Trying out twig tracking
At the Environmental Learning Center, the weather this week hints almost of spring. It is tempting to get swept away from the season at hand into those of the future. But winter is not a season to be wished away, it is a season to be savored.
With snowâ€™s presence lacking on the surrounding landscape, I find myself looking for other, less obvious signs of winterâ€™s presence. I want to dig deeper into the often remarked â€œdrearyâ€ landscape of winter to bring out, instead, the vibrant shades and shapes that exist as my knowledge of this placeâ€™s natural history grows. Through twig tracking â€“ the identification of deciduous shrubs and trees based on bud placement, plant shape, and twig color and texture â€“ I am able to expand my engagement, understanding, and appreciation for the wintry North Cascades.
You need not travel far from your home to decipher the first of many twig mysteries that, for other seasons, hide beneath layers of leaves, flowers and fruits. On a late afternoon walk to Diablo Dam, I identified over 10 species of deciduous trees and shrubs that flourished alongside the roadway. Who knows what additional wonders await when venturing further into the woods!
(Title) The pumpkin-like bud of a Pacific Dogwood found along Diablo Dam Road (Above) Winter’s blue skies reign over Sourdough Mountain and Diablo Lake
With assistance from Winter in the Woods – A Winter Guide to Deciduous Native Plants in Western Washington, a small publication from Washington State Universityâ€™s Native Plant Salvage Project, I learned valuable terms any aspiring twig tracker should know. Allow me to indulge and name a few.
Alternate refers to the bud positioning on the stem, only one per node. Opposite means two buds per node on opposite sides of the stem. An appressed bud is one pressed closely to the twig itself. Lenticels are pores â€“ raised or flat â€“ that assist in gas exchange. Catkins are the male parts, containing pollen. The flowering part of the plant is known as inflorescence. And the fuzzy hairs found on twigs and buds, well, that is pubescence.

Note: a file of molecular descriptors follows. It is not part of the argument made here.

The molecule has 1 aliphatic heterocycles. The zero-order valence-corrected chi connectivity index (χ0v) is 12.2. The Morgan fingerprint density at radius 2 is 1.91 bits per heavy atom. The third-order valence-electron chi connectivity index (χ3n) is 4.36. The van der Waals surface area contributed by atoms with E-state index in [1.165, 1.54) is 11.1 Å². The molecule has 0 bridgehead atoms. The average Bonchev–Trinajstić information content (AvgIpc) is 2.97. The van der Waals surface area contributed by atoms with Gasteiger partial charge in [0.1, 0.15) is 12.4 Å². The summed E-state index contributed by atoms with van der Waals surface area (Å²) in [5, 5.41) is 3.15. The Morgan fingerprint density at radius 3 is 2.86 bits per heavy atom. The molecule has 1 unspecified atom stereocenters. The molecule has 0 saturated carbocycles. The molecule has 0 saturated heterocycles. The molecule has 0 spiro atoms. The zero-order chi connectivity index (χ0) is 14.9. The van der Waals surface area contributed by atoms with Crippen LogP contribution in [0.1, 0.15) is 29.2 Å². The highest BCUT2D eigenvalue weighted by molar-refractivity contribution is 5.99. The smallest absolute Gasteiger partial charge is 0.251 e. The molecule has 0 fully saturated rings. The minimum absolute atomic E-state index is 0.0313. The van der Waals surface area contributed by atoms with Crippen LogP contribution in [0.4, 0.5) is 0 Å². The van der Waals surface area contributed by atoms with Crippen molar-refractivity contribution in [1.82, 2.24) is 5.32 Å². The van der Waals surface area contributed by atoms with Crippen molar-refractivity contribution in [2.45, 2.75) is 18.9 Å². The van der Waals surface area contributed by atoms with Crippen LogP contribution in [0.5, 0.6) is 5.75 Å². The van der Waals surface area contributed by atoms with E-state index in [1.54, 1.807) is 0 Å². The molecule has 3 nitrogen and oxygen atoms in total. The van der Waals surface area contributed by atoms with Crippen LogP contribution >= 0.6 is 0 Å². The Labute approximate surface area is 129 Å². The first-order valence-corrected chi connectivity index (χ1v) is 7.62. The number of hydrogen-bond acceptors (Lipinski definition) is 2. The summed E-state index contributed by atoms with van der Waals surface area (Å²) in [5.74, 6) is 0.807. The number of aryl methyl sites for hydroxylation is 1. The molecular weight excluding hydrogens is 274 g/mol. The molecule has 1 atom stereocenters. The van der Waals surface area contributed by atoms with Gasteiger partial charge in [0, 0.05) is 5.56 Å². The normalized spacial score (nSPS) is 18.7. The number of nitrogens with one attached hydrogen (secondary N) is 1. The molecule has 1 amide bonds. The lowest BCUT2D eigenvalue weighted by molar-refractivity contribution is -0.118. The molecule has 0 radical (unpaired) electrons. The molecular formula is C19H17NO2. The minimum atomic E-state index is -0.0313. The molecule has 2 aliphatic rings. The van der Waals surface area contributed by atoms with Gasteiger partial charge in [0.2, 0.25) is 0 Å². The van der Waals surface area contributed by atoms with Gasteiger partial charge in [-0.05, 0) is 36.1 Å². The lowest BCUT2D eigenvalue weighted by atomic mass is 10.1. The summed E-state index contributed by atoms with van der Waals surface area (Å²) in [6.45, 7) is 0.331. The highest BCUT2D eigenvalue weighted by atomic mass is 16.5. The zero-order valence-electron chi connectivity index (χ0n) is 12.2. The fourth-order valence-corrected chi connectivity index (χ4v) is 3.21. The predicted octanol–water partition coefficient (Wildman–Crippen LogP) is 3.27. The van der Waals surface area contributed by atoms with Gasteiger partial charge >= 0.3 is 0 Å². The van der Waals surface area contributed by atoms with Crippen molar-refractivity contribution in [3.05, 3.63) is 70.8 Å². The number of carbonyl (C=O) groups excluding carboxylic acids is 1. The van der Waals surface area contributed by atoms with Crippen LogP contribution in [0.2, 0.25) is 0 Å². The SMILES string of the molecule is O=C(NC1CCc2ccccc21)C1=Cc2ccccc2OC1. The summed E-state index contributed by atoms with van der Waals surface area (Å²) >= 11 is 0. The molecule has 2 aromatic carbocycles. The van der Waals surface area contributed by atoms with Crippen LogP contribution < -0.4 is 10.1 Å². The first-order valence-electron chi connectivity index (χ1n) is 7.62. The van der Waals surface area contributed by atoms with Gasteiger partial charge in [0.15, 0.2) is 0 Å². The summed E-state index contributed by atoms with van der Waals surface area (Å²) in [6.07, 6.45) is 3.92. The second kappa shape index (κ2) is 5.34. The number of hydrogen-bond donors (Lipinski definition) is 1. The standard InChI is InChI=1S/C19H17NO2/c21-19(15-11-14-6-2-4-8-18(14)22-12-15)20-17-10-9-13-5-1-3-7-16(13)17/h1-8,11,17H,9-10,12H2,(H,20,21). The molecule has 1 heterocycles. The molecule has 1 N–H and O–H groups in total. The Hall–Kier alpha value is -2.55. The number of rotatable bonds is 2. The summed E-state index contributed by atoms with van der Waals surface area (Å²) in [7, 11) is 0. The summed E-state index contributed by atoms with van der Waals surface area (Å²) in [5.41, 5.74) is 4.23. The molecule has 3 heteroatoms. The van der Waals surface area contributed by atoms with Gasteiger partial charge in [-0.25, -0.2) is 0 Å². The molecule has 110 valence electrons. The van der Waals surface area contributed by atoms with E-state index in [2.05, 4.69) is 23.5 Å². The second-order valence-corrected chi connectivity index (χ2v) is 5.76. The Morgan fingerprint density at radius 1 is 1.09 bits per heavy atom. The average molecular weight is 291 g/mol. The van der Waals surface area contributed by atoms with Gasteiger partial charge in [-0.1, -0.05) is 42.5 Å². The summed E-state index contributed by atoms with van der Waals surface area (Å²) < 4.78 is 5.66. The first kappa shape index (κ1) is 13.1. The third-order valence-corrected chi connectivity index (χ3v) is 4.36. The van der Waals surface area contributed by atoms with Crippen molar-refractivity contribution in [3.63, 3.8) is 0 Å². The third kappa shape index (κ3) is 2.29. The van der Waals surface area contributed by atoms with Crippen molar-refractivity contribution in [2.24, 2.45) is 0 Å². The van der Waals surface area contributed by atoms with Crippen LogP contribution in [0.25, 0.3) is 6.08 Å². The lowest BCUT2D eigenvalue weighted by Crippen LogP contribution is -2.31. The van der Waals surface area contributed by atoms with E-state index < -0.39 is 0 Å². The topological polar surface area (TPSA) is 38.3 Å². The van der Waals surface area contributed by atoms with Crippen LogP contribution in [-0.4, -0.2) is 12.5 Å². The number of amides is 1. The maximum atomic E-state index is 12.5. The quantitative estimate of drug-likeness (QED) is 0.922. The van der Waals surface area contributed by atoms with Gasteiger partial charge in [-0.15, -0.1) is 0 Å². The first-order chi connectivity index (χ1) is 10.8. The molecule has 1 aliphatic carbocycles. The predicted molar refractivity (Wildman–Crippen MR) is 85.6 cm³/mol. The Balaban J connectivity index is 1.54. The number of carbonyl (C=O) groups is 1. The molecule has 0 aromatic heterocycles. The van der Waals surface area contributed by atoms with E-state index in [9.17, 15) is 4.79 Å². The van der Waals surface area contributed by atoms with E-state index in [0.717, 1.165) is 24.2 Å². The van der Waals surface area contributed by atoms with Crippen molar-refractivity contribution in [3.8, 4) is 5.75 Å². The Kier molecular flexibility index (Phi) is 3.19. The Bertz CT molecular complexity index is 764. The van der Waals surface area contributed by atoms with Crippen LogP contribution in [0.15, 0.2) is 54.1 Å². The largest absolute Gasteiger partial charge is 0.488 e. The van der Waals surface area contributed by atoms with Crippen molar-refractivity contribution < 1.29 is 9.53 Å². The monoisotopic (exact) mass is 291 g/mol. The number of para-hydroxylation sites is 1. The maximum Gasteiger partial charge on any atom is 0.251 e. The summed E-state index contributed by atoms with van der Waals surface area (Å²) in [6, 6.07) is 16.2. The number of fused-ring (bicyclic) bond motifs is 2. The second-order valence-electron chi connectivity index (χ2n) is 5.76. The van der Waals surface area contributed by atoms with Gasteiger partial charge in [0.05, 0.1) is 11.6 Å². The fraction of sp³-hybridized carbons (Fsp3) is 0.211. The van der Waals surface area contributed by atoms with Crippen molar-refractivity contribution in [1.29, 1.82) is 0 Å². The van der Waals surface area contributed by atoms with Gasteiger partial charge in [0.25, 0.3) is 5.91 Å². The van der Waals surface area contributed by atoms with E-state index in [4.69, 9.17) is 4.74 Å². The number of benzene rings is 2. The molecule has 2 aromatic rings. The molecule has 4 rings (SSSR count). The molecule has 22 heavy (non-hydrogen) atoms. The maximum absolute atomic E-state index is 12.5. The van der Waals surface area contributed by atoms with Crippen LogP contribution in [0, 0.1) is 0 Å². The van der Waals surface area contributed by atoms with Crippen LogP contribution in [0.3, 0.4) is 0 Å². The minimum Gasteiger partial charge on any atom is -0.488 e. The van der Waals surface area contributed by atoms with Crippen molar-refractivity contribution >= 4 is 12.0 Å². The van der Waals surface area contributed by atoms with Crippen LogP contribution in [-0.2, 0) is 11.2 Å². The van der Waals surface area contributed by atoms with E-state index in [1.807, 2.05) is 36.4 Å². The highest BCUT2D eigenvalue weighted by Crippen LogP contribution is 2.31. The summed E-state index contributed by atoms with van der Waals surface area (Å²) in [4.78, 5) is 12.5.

Bigleaf Maple – Acer macrophyllum– Features: Stem is large & stalky in shape, Smooth, shiny, deep red bark, Slightly raised pale lenticels, Buds rounded with opposite arrangement.
Pacific Dogwood – Cornus nuttallii – Features: Smooth, dull gray bark with pubescence, Slender, pointed buds in opposite arrangement, Bud scales red, purple or green, Pumpkin-like buds are fruiting parts.
Many willow species occur in our region such as Pacific Willow & Sitka Willow
Willow – Salix (spp.) – Features: Lime green to golden bark, Pink to red appressed buds in alternate bud arrangement.
Ocean Spray – Holodiscus discolor – Features: Shredding gray to dull brown bark, Lenticels present but same color as twig, Pointed, tiny buds in alternate arrangement, Rich brown inflorescence can be found drooping in winter.
Red Oiser Dogwood
Red Oiser Dogwood – Cornus sericea – Features: Shiny, dark burgundy bark, Lenticels are prominent & raised, Elongated buds appressed to stem in opposite arrangement.
Indian Plum (Osoberry)
Indian Plum (Osoberry) – Oemleria cerasiformis – Features: Olive green to reddish bark, Lenticels are pink/tan & elongated up stem, Bright green buds in early winter and rosier in late winter in alternate arrangement.
Douglas Maple – Acer glabrum – Features: Burgundy & brown, shiny bark, Slender Burgundy buds in opposite arrangement, Remnant inflorescence known as samara typical.
Western Hazelnut – Corylus cornuta – Features: Gray- to chesnut- brown bark covered in pubescence, Lenticels present but not raised, Light brown oval buds in alternate arrangement, Greenish tan, small catkins present in singulars or pairs.
Red Alder – Alnus rubra – Features: Numerous lenticels on reddish-green bark, Alternate arrangement for slender & slightly curved red buds, Larger clusters of catkins remain in winter.
Vine Maple – Acer circinatum – Features: Shiny, red or pink bark, Small pale lenticels, Deep burgundy buds in opposite arrangement, Terminal buds appear in pairs like a deer hoof with hairs emerging from bud tips.
Red Huckleberry – Vaccinium parvifolium – Features: Lime green young bark, twigs have sharp ridges, Tiny pink buds are appressed & in alternate arrangement.
Painting a winter portrait of this place need not involve brush strokes of dull browns, grays and muted greens. By trying out twig tracking, I have begun to see the finer, more delicate details instead. A dab of pink bud here. A stem cloaked in deep red there. Twigs of all sizes twisting and turning upward. All of this wondrous winter activity, taking place under the brush stroke of a spring-like blue sky.
Great job – thanks for the lesson on this – I have always been curious about this and now I know more. Your research and photos really tell the story. Is this a class in the making?
I found this winter twig identification key from the Burke Museum at the UW that seems like it could be really helpful.